Feb 12, 2018
This last week, spacecraft operations continued normally. On the ground, further analysis of the 80 TAGCAMS images from the January stray light characterization activity discovered that some of NavCam1’s testing images had captured the Earth and Moon system. The images were taken from over 63 million km away while the spacecraft was moving away from Earth at approximately 8.6 km/second.
Feb 05, 2018
Flight operations continued normally this last week. The team finished up the OSIRIS-REx Laser Altimeter (OLA) regression test checkout with the new flight software in place and are now running an analysis of the results. The second in-flight checkouts of LIDARs 1 and 2 were also run on January 29 and February 2.
As of today, the spacecraft has traveled a total of 1.35 billion kilometers since launch in September 2016.
Jan 29, 2018
This last week the team uploaded new flight software for the OSIRIS-REx Laser Altimeter (OLA) to the spacecraft and conducted an instrument checkout, which confirmed that it is operating as expected. On the ground, the spacecraft’s instrument scientists and engineers met at the OREx Science Processing and Operations Center (SPOC) at the University of Arizona to help finalize the mission’s science operations schedule of activities, which will begin in August 2018.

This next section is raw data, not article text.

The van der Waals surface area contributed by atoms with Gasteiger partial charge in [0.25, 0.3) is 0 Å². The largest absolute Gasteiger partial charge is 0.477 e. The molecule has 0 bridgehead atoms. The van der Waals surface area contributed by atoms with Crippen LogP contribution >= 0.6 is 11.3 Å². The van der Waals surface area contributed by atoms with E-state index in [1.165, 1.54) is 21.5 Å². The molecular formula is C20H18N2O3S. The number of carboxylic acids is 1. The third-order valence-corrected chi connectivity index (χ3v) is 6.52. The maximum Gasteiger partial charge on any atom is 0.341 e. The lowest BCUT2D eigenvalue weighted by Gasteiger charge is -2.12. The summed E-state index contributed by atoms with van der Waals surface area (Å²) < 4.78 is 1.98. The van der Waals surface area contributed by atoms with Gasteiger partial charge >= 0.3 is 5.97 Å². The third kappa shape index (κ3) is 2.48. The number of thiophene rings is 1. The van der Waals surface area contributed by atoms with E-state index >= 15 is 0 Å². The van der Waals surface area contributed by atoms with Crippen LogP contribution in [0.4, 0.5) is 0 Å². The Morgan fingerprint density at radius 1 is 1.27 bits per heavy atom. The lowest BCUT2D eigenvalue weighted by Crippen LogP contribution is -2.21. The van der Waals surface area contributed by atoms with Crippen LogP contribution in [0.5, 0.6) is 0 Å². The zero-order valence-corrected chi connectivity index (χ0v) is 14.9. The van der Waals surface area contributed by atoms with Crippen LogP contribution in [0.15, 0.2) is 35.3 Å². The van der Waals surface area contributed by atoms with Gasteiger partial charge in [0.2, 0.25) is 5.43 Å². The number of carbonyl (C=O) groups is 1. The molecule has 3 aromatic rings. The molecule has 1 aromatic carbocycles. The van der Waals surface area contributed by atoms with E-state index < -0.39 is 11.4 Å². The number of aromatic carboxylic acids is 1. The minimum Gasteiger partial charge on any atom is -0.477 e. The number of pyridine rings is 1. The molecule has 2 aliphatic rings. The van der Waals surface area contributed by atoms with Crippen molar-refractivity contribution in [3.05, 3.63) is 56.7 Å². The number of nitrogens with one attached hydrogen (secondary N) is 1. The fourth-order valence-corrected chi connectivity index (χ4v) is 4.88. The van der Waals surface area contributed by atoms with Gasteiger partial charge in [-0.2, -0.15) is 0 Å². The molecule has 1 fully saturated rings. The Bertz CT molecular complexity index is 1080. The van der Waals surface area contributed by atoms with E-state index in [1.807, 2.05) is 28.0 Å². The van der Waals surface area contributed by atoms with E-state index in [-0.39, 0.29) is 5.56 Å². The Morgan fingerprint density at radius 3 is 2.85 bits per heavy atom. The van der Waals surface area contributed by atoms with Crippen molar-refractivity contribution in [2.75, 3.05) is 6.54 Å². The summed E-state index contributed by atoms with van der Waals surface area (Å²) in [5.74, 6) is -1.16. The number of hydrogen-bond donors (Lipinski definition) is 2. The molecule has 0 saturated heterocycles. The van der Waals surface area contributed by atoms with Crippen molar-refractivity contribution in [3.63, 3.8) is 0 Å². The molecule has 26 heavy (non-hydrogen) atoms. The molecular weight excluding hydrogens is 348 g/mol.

The spacecraft is currently travelling approximately 29,072 km/hr (18,064 mph) relative to Earth.
Jan 22, 2018
On January 16-17, the mission team conducted a stray light characterization activity involving the OCAMS (OSIRIS-REx Camera Suite) instrument and the TAGCAMS navigation cameras.
Stray light occurs whenever sunlight shines on the OSIRIS-REx science deck and the sun’s rays bounce off its taller structures, such as PolyCam, OTES, and the Sample Return Capsule. Through a series of second, third and higher-level reflections, this redirected light finds its way into the cameras’ fields of view and produces glare in the images, especially for long exposures.
The goal of the stray light test is to study and determine the direction and amount of unwanted light that is scattered into the cameras. The Image Processing Working Group uses these stray-light background patterns to correct images that are acquired when the science deck points toward the Sun, such as during the search for possible dust and gas plumes around Bennu.
The amount of stray light that the spacecraft’s cameras have detected is within normal system performance requirements. This stray light characterization study is simply an effort to understand the behavior of the system in flight in the real space environment, which couldn’t be fully realized on the ground or in computer simulations before launch.
Jan 15, 2018
Last week, OSIRIS-REx continued normal Outbound Cruise operations. On Jan. 10, the spacecraft performed another tilting maneuver in support of the ongoing outgassing campaign. On Jan. 15, the spacecraft resumed communicating back to Earth over its High Gain Antenna, following a four-month period limited to the Low Gain Antennas with attendant low downlink rates.
The spacecraft’s one-way light time for communications back to Earth is currently 3 minutes and 27 seconds.